Sep 3 2013

Lowell police sued for framing people using informants who planted drugs

Dr. Q

The Boston Globe reports:

A Lowell man is expected to file a federal civil rights lawsuit Tuesday against the city of Lowell and a Lowell police officer who relied on two informants suspected of planting drugs on dozens of innocent victims, a scandal that already has led prosecutors to drop charges in 17 pending drug and firearm cases and to overturn two convictions.

Jonathan Santiago, a 25-year-old with no prior drug convictions whose case was among those dismissed, said an informant planted cocaine in the gas cap compartment of his car in February 2012, then alerted police, who arrested him. He said police then filed a false report that concealed the informant’s role.

“I just couldn’t believe it — that law enforcement would actually do something like this,” Santiago said in a Globe interview, adding that his arrest, jailing, and ensuing legal ordeal changed his life. “I pretty much stay home now. I don’t go out anymore. I feel like I can’t trust anyone.”

Santiago’s lawsuit says that scores of others may have suffered a similar fate, noting that one of the informants has been working with Lowell police for the last decade — the arresting officer in Santiago’s case alone has testified to using the informant in more than 50 cases. The lawsuit also says that “Lowell police officers allowed [the informant] to commit crimes because he assisted them as an informant.”

Neither the police officer, veteran Detective Thomas Lafferty, nor a spokesman for the Lowell police would address the specific allegations in the federal lawsuit, referring questions to the city’s legal department. Lowell’s chief legal official, City Solicitor Christine O’Connor, was unavailable for comment.

Defense lawyers said the allegations in the lawsuit echo disclosures in the case of Annie Dookhan, the state chemist whose allegedly faked drug analyses were used to obtain convictions that have now been overturned, and the trial of notorious gangster James “Whitey’ Bulger, who Bulger asserts was allowed by his FBI handlers to commit crimes in exchange for providing information on other criminals.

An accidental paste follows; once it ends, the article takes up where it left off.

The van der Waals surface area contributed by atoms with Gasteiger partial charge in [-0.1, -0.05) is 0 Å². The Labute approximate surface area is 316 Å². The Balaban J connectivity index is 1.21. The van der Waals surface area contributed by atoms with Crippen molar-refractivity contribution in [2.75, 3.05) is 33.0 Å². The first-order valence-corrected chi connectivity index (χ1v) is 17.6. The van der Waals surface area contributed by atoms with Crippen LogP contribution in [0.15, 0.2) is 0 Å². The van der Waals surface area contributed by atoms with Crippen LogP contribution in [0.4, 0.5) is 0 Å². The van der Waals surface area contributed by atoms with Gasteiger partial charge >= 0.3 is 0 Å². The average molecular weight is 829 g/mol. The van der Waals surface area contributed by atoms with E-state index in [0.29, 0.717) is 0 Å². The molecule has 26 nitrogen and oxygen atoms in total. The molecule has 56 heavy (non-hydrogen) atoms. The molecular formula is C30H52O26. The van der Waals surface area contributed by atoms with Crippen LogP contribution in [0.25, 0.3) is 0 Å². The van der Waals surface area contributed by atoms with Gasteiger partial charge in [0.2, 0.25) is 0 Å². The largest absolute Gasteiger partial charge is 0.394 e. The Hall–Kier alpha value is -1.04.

The Santiago lawsuit alleges “the widespread misuse of confidential informants in the Lowell Police Department” and a “policy or custom of tolerating violations of people’s constitutional rights in order to obtain convictions.”

Middlesex prosecutors dropped charges or vacated convictions against Santiago and 18 other defendants earlier this year after one of the informants advertised his services to the Massachusetts State Police and “boasted about his skill and experience in planting evidence,” citing specific examples of his work with the other informant on behalf of Lowell police, according to the lawsuit.

The ordeal began after he left a friend’s apartment and encountered one of the informants, an acquaintance, who asked him to join him at a local bar for a drink, but insisted that he take his own car.

Lafferty and two other officers were waiting for Santiago and pulled him over, later asserting in a police report that Santiago had been swerving in the vehicle and circling the neighborhood “like a drug dealer.” Santiago said those assertions were false.

“To make it appear that they independently found the drugs,” the lawsuit says, “Lafferty called in a police dog to search Mr. Santiago’s car,” and the dog led officers to the gas cap compartment of Santiago’s car.

After opening the compartment, the lawsuit says, Lafferty and the other officers found nearly 27 grams of cocaine and booked Santiago on charges of cocaine trafficking and cocaine trafficking in a school zone, because Lafferty and the other officers “chose to stop Mr. Santiago’s car as he was driving near a school.”

Santiago was facing a mandatory five-year prison term when the charges against him were suddenly dropped.

When Santiago’s public defender, Julie Olsen, asked why, prosecutors told her there was a problem with the informant, which she said was the first time she realized an informant was involved in the case.

Looking back, Santiago said he was particularly traumatized at the thought of what his two young girls would think. “I wouldn’t want them to see me in prison. I wouldn’t want them to see me in that state,” he said.